The 12 Lists of Christmas

The 12 Lists of Christmas

More than 80 wonderful Christmas songs and recordings you’ve probably never heard.
Compiled by Christopher Kent (as of 2020)

There’s no denying that Christmas music can cheer us up, provide solace and give us hope for better times. But sometimes hearing the same songs over and over gets a little tiresome, and the cheery effect starts to wear off. In an attempt to catch our attention with something fresh that provides that same Christmas spirit, dozens of new Christmas singles and albums are released every year. Nevertheless, it’s rare that a song or recording jumps out and becomes a classic. The vast majority are just new recordings of old standards that don’t stand out — and the real standouts tend to get lost in the crush.

Starting in the early 2000s I spent 10 years scouring through hundreds of Christmas albums searching for wonderful new songs and unique arrangements of the familiar songs that most people have never heard. As a musician, it was clear to me that buried in that avalanche of new offerings every year there had to a bunch of true gems, so I set out to find them. I was not disappointed, and now, I’m sharing what I found with you!

So, what were my criteria for choosing the recordings on these lists? New songs had to be unique in some way, and the lyrics had to capture some of the positive feeling and sense of magic that Christmas is supposed to bring to us. If the song was intended to be funny, it had to be both original and make me laugh. A new recording of a familiar Christmas song made the list if the arrangement was different from what we usually hear, and the recording and vocal performance really stood out.

A few disclaimers: First of all, everyone has their own taste when it comes to music, including Christmas music. My taste reflects the music I listened to for the first 20 or 30 years of my life: artists like the Beatles, Paul Simon, Billy Joel, Elton John, Stevie Wonder, Joni Mitchell, and others. I’ve never been drawn to hip-hop, rap, punk or heavy metal, and that’s reflected in the music I create. It’s also reflected in the songs that I’ve chosen to include here.

So, anything listed below is exceptional in my opinion. If your taste in music is very different from mine — which is probably the case if you don’t care for the music I write — then you may not like many of these recordings. On the other hand, if you like the music I create, and you appreciate Christmas music that reflects the positive spirit of the season, then I’m pretty sure you’ll enjoy these recordings. (I shy away from very religious Christmas songs, with the exception of the classic carols. Just my personal taste.)

I’ve provided a brief description of each track in these lists so you can decide whether you care to give it a listen. The recording artist (not the songwriter) is listed in parentheses. Most of these — though not all — are currently available on the internet or on CD. Please note that a high recommendation of one track from an album is not the same as a recommendation of the entire album! Even if you love the recording I recommend, don’t assume all the tracks on the album it came from will be equally good. (I’ve been burned!) List 11 (below) names a few albums you may never have heard that I find I can listen to all the way through without being disappointed.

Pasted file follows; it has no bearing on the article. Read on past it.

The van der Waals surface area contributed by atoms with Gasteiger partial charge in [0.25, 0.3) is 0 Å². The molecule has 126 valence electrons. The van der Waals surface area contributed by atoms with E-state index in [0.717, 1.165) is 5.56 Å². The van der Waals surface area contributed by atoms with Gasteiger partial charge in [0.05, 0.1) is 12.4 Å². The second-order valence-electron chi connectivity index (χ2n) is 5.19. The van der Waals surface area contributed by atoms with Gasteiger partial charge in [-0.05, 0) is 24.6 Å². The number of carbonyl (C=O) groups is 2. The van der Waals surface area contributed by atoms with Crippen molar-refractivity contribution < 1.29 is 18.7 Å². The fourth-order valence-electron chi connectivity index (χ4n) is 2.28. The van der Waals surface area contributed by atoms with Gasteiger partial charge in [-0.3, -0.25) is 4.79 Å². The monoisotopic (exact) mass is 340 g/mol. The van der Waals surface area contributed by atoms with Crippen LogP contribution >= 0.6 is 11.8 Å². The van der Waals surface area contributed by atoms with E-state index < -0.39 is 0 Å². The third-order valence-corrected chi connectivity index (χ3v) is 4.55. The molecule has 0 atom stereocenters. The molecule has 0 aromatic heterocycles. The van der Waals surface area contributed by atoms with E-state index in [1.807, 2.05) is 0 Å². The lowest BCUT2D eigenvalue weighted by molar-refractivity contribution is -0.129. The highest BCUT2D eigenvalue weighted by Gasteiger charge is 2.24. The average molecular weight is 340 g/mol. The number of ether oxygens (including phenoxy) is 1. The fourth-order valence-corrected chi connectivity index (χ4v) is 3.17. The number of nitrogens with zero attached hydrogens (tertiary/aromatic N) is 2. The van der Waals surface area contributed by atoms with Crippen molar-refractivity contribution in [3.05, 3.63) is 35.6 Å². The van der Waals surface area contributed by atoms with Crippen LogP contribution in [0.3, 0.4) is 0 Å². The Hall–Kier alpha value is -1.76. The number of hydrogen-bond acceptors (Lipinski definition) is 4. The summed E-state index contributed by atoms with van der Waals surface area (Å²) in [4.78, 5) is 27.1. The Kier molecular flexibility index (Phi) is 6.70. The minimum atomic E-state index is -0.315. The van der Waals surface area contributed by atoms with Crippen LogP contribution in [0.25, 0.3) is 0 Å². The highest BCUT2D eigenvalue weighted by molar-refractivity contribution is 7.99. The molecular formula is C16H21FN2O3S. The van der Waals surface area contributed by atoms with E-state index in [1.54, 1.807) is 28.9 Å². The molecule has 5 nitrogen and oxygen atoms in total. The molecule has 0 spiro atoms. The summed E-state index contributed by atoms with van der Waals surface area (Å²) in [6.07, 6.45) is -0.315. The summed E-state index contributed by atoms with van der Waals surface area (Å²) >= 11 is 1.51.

Incidentally, I’ve noticed that very few people create a Christmas playlist of their own. I suspect that’s because we’re all used to hearing the same songs and recordings every year. Part of the fun of the songs listed below is that you can pick out new favorites and create a playlist for your own enjoyment. We’ve done that at my house, and it adds a tremendous amount of cheer and pleasure to the holiday season. So go for it!

A NOTE ABOUT YOUTUBE: Many of these songs can be sampled on YouTube, and if you Google the song title, the YouTube version is probably one of the first things that will pop up. (YouTube won’t let you download the songs, though; you’ll have to find other ways to get a copy onto your phone or desktop.) Here’s the thing: If you sample a song on YouTube, DON’T WATCH THE VIDEO, JUST LISTEN TO THE MUSIC! When you watch a music video, your brain doesn’t process the music well—it gives priority to the visual images. Presenting a visual along with the music reduces the music to something like a movie soundtrack. If you want to really hear the song, crank up the music and don’t watch the video!!

A personal note: Although I’ve been a lifelong songwriter, I never felt inspired to write any Christmas songs of my own; I thought every good song had already been written. But after doing all of this research, I was impressed by the range of new perspectives and musical ideas people are still coming up with, and that inspired me to start writing my own Christmas originals. You can listen to the first seven (and download them for free) here at christopherkent.com. I’ve chosen not to include any of my originals in the lists below, but I hope you’ll consider adding a few of my songs to your holiday playlist!

1. The Best Original Pop Christmas Songs You Probably Haven’t Heard

  • Jingle Bell Jamboree (Keb Mo’) A totally awesome, low-key song about getting together with family at Christmas. (A little sad when family visits are curtailed during the pandemic, but a wonderful song nonetheless.)
  • Santa Claus is Comin’ in a Boogie Woogie Choo Choo Train (The Tractors) This is a Christmas remake of the Tractors’ song Baby Likes to Rock It Like a Boogie Woogie Choo Choo Train. It’s a rollicking rock ‘n roll dance number with some very creative Santa lyrics substituted for the original words.
  • Christmas Spirit (Donna Summer) A gorgeous and heartfelt pop song with a Christian perspective. It’s hard to believe this isn’t a Christmas standard.